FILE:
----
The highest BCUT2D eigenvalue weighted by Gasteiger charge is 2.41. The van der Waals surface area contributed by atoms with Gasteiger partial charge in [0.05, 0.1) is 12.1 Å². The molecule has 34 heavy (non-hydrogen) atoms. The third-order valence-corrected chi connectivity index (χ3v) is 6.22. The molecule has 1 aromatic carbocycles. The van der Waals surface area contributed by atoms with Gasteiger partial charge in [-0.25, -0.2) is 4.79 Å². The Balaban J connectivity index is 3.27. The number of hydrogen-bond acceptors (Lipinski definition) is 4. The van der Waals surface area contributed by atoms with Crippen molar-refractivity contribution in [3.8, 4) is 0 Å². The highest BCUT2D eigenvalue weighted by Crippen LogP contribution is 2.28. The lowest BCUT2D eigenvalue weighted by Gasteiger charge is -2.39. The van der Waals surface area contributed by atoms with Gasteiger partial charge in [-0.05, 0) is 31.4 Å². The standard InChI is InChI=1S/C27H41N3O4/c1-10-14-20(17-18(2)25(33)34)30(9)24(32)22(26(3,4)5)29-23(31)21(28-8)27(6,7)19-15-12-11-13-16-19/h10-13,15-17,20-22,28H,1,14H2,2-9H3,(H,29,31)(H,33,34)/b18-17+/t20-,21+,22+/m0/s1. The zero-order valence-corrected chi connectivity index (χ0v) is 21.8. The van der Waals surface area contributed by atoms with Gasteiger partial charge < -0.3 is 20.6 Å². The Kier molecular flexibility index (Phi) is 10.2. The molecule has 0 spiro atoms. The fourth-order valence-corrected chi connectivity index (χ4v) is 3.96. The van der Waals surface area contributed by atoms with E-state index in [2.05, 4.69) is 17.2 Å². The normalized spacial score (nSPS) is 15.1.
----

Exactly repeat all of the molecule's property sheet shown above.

The highest BCUT2D eigenvalue weighted by Gasteiger charge is 2.41. The van der Waals surface area contributed by atoms with Gasteiger partial charge in [0.05, 0.1) is 12.1 Å². The molecule has 34 heavy (non-hydrogen) atoms. The third-order valence-corrected chi connectivity index (χ3v) is 6.22. The molecule has 1 aromatic carbocycles. The van der Waals surface area contributed by atoms with Gasteiger partial charge in [-0.25, -0.2) is 4.79 Å². The Balaban J connectivity index is 3.27. The number of hydrogen-bond acceptors (Lipinski definition) is 4. The van der Waals surface area contributed by atoms with Crippen molar-refractivity contribution in [3.8, 4) is 0 Å². The highest BCUT2D eigenvalue weighted by Crippen LogP contribution is 2.28. The lowest BCUT2D eigenvalue weighted by Gasteiger charge is -2.39. The van der Waals surface area contributed by atoms with Gasteiger partial charge in [-0.05, 0) is 31.4 Å². The standard InChI is InChI=1S/C27H41N3O4/c1-10-14-20(17-18(2)25(33)34)30(9)24(32)22(26(3,4)5)29-23(31)21(28-8)27(6,7)19-15-12-11-13-16-19/h10-13,15-17,20-22,28H,1,14H2,2-9H3,(H,29,31)(H,33,34)/b18-17+/t20-,21+,22+/m0/s1. The zero-order valence-corrected chi connectivity index (χ0v) is 21.8. The van der Waals surface area contributed by atoms with Gasteiger partial charge < -0.3 is 20.6 Å². The Kier molecular flexibility index (Phi) is 10.2. The molecule has 0 spiro atoms. The fourth-order valence-corrected chi connectivity index (χ4v) is 3.96. The van der Waals surface area contributed by atoms with E-state index in [2.05, 4.69) is 17.2 Å². The normalized spacial score (nSPS) is 15.1.